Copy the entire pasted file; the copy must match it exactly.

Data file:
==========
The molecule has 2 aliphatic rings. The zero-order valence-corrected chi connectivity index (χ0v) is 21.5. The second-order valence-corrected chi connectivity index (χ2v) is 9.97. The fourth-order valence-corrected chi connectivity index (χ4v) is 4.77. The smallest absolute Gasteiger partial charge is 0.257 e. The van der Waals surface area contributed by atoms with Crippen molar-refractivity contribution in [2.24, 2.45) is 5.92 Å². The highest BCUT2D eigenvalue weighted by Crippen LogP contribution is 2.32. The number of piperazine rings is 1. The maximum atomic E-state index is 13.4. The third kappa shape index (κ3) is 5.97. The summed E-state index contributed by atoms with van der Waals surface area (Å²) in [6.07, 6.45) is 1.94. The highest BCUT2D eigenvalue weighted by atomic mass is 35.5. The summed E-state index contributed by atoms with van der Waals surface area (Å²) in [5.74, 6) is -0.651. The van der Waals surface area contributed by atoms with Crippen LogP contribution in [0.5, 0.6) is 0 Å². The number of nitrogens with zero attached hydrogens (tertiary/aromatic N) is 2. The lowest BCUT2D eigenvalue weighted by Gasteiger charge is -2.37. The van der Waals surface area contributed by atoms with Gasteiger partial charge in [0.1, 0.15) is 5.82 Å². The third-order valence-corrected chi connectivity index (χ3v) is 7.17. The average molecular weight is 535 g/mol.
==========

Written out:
The molecule has 2 aliphatic rings. The zero-order valence-corrected chi connectivity index (χ0v) is 21.5. The second-order valence-corrected chi connectivity index (χ2v) is 9.97. The fourth-order valence-corrected chi connectivity index (χ4v) is 4.77. The smallest absolute Gasteiger partial charge is 0.257 e. The van der Waals surface area contributed by atoms with Crippen molar-refractivity contribution in [2.24, 2.45) is 5.92 Å². The highest BCUT2D eigenvalue weighted by Crippen LogP contribution is 2.32. The number of piperazine rings is 1. The maximum atomic E-state index is 13.4. The third kappa shape index (κ3) is 5.97. The summed E-state index contributed by atoms with van der Waals surface area (Å²) in [6.07, 6.45) is 1.94. The highest BCUT2D eigenvalue weighted by atomic mass is 35.5. The summed E-state index contributed by atoms with van der Waals surface area (Å²) in [5.74, 6) is -0.651. The van der Waals surface area contributed by atoms with Crippen LogP contribution in [0.5, 0.6) is 0 Å². The number of nitrogens with zero attached hydrogens (tertiary/aromatic N) is 2. The lowest BCUT2D eigenvalue weighted by Gasteiger charge is -2.37. The van der Waals surface area contributed by atoms with Gasteiger partial charge in [0.1, 0.15) is 5.82 Å². The third-order valence-corrected chi connectivity index (χ3v) is 7.17. The average molecular weight is 535 g/mol.